By Rebecca Croomes
Wednesday, Alabama Attorney General Luther Strange took the issue of “sexting” and online privacy to an audience of students and parents at Spain Park High School in Hoover with the intent of bringing awareness to digital problems that are just as dangerous as physical ones.
“Just as we must address bullying, harmful content and other dangers in our schools and in our neighborhoods, we also must address them online,” Strange said in a press release.
An incident in Anniston involving the distribution of pictures of a naked teen came to light last month as local schools and Alabama authorities were preparing to send students back to class.
The Anniston Star reported, Aug. 13, that the woman was 15 when she took the photos and sent them to her now ex-boyfriend, whom she believes posted the images to Facebook on Aug. 6 of this year, after they broke up. According to the report, Calhoun County Sheriff Larry Amerson said the photos were removed the next day, and his department was investigating the case.
Amerson also told the paper he thought pornographic images distributed among teens via social media and text messaging, also known as sexting, was a growing problem.
He isn’t alone.
“Unfortunately, sexting is a problem across the country,” said Capt. Trevor Harris of Athens Police Department. “Every town deals with a few cases of that… we work them every now and again.”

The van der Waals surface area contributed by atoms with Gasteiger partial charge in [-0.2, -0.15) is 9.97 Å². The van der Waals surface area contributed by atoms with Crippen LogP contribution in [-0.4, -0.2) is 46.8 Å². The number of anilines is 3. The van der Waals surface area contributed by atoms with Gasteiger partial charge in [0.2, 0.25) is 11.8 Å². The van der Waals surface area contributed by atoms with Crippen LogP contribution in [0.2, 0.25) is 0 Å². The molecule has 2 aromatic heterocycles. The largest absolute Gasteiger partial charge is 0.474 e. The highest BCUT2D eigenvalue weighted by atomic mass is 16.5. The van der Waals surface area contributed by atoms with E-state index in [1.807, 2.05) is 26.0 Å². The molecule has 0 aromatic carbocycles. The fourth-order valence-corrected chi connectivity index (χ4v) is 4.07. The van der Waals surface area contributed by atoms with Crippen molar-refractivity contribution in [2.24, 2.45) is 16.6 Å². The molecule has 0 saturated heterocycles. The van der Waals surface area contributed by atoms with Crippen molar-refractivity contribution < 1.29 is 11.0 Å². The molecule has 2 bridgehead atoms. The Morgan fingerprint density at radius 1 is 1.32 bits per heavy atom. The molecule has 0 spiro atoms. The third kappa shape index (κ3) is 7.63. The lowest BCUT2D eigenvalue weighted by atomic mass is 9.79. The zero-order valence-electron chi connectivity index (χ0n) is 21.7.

Currently, APD doesn’t have a sexting case open.
Strange co-hosted the event with Brooke Oberwetter of the Facebook Public Policy Office. She advised attendees on how to customize privacy settings and content filters on the popular social media site.
“At Facebook, we think of safety as an ongoing conversation between teachers, students, parents, non-profit groups, government and the private sector,” Oberwetter said in Strange’s press release.
In response to the Anniston event, Callie Harris with Parental Intelligence company uKnowKids, and Internet safety expert Tim Woda, whose son was stalked by a predator he encountered online, compiled a list of tips for parents to consider when their kids log on.
The list is as follows:
• Make sure you recognize all numbers on the phone bill. Kids text all the time nowadays, so much so that parents do not always see the faces of their child’s friends. It is important to ask your child about any number that you don’t recognize.
• If kids close their phones or computers around you, don’t be naive. Make sure children use phones and computers in public areas of the home only.
• Communicate house rules. Before your child is allowed a phone, he or she should be well aware of any pre-established house rules. Discuss your expectations for mobile behavior and the consequences for failing to meet those expectations, but also discuss the potential legal and social repercussions of sending inappropriate pictures or spreading them online, whether they are of your child or not.
• Understand the technology that your child is using. Be familiar with all the functions of the technology devices your child is using on their phones, including social network sites, gaming systems, chat sites, etc. Some of these could have messaging and photo-sharing options that you might not even know existed.
• Be a vigilant parent. Know whom your child is talking to and who is trying to talk to them. The more information you have about their interactions on their phone, the better equipped you will be to interfere if anything dangerous should happen. Parental Intelligence systems such as uKnowKids are a great way to help out with this task if you think it is too overwhelming.